What is the difference between hemp and marijuana? One difference is the presence of an addictive, psychoactive chemical compound. Unlike marijuana, hemp doesn’t contain delta-9 tetrahydrocannabinol (THC), the compound that dulls the mind, relaxes the body, and gives the stomach a desperate craving for pizza and nachos.
By federal definition, hemp products contain no more than a 0.3 percent concentration level of THC. They contain nonpsychoactive chemical compounds known as cannabinoids, especially cannabidiol (CBD), which are purported to offer health benefits without the mind-altering effects.
Since the passage of the federal Farm Bill of 2018, however, there’s another difference between hemp and marijuana: the opportunity for North Carolina to enjoy a new, potentially lucrative agriculture industry. That’s pending the creation of a state plan for the cultivation and handling of hemp.
North Carolina will wind up with a plan eventually. If state policymakers don’t create one, the U.S. Department of Agriculture (USDA) will impose its own plan to license and regulate hemp producers. (If that sounds familiar, it’s because it’s the same gambit attempted by Obamacare to compel state compliance with insurance exchanges.)
The North Carolina Farm Act of 2019 (Senate Bill 315) would, among other things, set up this state plan. Here are several highlights of what it would do regarding hemp:
- Define hemp, hemp extracts, and a wide range of hemp products for commercial sale (but not smokable hemp). All must be within the federal defined THC level for hemp.
- Establish licenses for farmers who wish to cultivate hemp. They would be provided by the North Carolina Hemp Commission, renamed from the Industrial Hemp Commission.
- Require licensed hemp farmers to provide precise locations of their hemp fields and consent to surprise inspections of them at any time by the N.C. Department of Agriculture and Consumer Services (DACS), the State Bureau of Investigation, or local law enforcement.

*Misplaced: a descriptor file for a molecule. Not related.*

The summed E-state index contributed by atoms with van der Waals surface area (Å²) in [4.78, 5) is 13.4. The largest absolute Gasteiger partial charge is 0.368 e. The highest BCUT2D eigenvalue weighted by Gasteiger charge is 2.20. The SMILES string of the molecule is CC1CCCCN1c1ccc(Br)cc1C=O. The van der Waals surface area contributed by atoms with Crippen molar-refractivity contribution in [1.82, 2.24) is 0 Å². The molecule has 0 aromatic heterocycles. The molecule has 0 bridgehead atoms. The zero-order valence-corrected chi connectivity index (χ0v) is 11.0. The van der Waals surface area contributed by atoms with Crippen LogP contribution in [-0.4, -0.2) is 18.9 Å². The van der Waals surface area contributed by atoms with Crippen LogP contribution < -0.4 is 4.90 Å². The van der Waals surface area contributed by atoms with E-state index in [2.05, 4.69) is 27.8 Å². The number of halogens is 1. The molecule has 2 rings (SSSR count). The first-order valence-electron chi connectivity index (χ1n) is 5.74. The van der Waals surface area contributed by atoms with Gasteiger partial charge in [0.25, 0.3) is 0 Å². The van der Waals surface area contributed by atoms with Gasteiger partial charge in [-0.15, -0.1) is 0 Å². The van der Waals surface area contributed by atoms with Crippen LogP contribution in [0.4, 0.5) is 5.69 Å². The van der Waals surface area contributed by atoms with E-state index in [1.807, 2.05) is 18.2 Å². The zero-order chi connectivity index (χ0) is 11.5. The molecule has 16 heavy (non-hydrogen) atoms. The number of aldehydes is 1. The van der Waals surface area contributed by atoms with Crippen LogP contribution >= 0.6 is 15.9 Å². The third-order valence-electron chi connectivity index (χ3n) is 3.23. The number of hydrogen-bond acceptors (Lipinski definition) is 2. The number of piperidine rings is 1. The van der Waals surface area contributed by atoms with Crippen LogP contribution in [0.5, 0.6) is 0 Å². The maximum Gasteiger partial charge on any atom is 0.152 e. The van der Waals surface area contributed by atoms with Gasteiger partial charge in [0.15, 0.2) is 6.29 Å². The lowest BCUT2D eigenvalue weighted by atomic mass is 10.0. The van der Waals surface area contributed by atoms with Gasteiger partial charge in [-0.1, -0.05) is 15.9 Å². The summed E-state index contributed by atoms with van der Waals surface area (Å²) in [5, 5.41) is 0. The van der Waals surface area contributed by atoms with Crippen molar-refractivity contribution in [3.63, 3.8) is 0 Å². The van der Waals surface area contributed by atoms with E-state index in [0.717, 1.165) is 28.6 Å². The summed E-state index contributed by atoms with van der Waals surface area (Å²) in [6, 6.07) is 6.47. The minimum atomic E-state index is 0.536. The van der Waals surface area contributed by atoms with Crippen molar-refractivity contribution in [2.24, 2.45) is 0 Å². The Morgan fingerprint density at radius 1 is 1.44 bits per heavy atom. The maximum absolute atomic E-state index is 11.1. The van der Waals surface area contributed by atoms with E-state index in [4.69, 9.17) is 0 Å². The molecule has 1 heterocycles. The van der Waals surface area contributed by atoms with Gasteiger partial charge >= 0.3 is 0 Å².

- Allow possession, handling, transportation, and sales of hemp products without a license.
- Exempt hemp and its products and extracts (including smokable hemp) from the definition of marijuana in the State Controlled Substances Act, and also exempt THC found in legal hemp products from it.
- Give hemp licensees immunity from violations of the State Controlled Substances Act should their plants exceed that 0.3 percent THC threshold. They would be subject to penalties from the Hemp Commission.
- Exempt people in lawful possession of hemp products from having to pay the Unauthorized Substances Tax. (Yes, it’s doubly against the law in North Carolina to possess an illegal substance such as marijuana without paying the excise tax on it. Of course, it’s still illegal to possess it even after paying the tax. But N.C. Department of Revenue promises not to rat you out. I know; it all sounds nuts.)
- Have DACS regulate cannabinoid-related compounds and establish rules for their legal manufacturing, packaging, labeling, or holding operations.
- Impose a fine and make it a Class 1 misdemeanor to make, deliver, sell, or possess smokable hemp knowingly and intentionally. The prohibition of the sale of smokable hemp would be revisited were there to be found a way of immediately testing the THC level in hemp.
As reported by Carolina Journal, the regulations would address a current legal gray area for hemp products. It’s no longer a controlled substance at the federal level, but at the state level it’s unclear. Meanwhile, there has been a sudden influx of hemp products promising health benefits — from CBD oils to CBD-infused lotions and even foods containing CBD — but they are of questionable legality.
That there is a market for such products is evident already. But a hemp industry wouldn’t just be geared toward trendy, new, health-centered wares. Hemp products also include such items as clothing, fabric, rope, fuel, paint, paper, particleboard, plastics, and many other things.
Taking action now to regulate hemp in accordance with federal expectations would boost North Carolina agriculture. It could potentially yield a double bonus by making North Carolina a first mover in regulating hemp, and it would also help retailers and consumers here by removing any uncertainty over hemp products.